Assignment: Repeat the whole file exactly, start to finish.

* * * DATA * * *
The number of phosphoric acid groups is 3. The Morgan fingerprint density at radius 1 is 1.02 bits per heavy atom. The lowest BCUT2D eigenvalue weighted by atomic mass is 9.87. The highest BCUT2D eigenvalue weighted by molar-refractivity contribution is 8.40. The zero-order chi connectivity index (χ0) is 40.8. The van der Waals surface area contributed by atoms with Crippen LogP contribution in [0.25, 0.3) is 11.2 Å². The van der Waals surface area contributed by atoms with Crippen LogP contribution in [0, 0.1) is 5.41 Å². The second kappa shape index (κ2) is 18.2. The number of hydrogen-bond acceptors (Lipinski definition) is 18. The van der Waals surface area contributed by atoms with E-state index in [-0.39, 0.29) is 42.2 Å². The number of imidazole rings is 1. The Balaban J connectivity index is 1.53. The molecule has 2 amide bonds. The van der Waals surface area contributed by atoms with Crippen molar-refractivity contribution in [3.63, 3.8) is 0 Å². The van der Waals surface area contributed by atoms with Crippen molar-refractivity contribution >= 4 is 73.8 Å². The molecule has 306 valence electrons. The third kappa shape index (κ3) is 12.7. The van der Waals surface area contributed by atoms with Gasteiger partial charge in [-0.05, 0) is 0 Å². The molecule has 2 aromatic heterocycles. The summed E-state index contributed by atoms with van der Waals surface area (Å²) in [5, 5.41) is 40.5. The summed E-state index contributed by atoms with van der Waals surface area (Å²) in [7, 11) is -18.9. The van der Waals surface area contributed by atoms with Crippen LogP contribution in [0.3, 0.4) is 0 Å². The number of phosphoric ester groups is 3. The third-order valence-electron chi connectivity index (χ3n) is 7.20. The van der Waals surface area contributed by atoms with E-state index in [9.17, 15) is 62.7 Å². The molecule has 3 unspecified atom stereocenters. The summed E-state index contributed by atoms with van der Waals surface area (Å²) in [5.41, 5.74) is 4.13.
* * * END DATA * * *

The number of phosphoric acid groups is 3. The Morgan fingerprint density at radius 1 is 1.02 bits per heavy atom. The lowest BCUT2D eigenvalue weighted by atomic mass is 9.87. The highest BCUT2D eigenvalue weighted by molar-refractivity contribution is 8.40. The zero-order chi connectivity index (χ0) is 40.8. The van der Waals surface area contributed by atoms with Crippen LogP contribution in [0.25, 0.3) is 11.2 Å². The van der Waals surface area contributed by atoms with Crippen LogP contribution in [0, 0.1) is 5.41 Å². The second kappa shape index (κ2) is 18.2. The number of hydrogen-bond acceptors (Lipinski definition) is 18. The van der Waals surface area contributed by atoms with E-state index in [-0.39, 0.29) is 42.2 Å². The number of imidazole rings is 1. The Balaban J connectivity index is 1.53. The molecule has 2 amide bonds. The van der Waals surface area contributed by atoms with Crippen molar-refractivity contribution in [3.63, 3.8) is 0 Å². The van der Waals surface area contributed by atoms with Crippen molar-refractivity contribution >= 4 is 73.8 Å². The molecule has 306 valence electrons. The third kappa shape index (κ3) is 12.7. The van der Waals surface area contributed by atoms with Gasteiger partial charge in [-0.05, 0) is 0 Å². The molecule has 2 aromatic heterocycles. The summed E-state index contributed by atoms with van der Waals surface area (Å²) in [5, 5.41) is 40.5. The summed E-state index contributed by atoms with van der Waals surface area (Å²) in [7, 11) is -18.9. The van der Waals surface area contributed by atoms with Crippen LogP contribution in [0.3, 0.4) is 0 Å². The number of phosphoric ester groups is 3. The third-order valence-electron chi connectivity index (χ3n) is 7.20. The van der Waals surface area contributed by atoms with E-state index in [9.17, 15) is 62.7 Å². The molecule has 3 unspecified atom stereocenters. The summed E-state index contributed by atoms with van der Waals surface area (Å²) in [5.41, 5.74) is 4.13.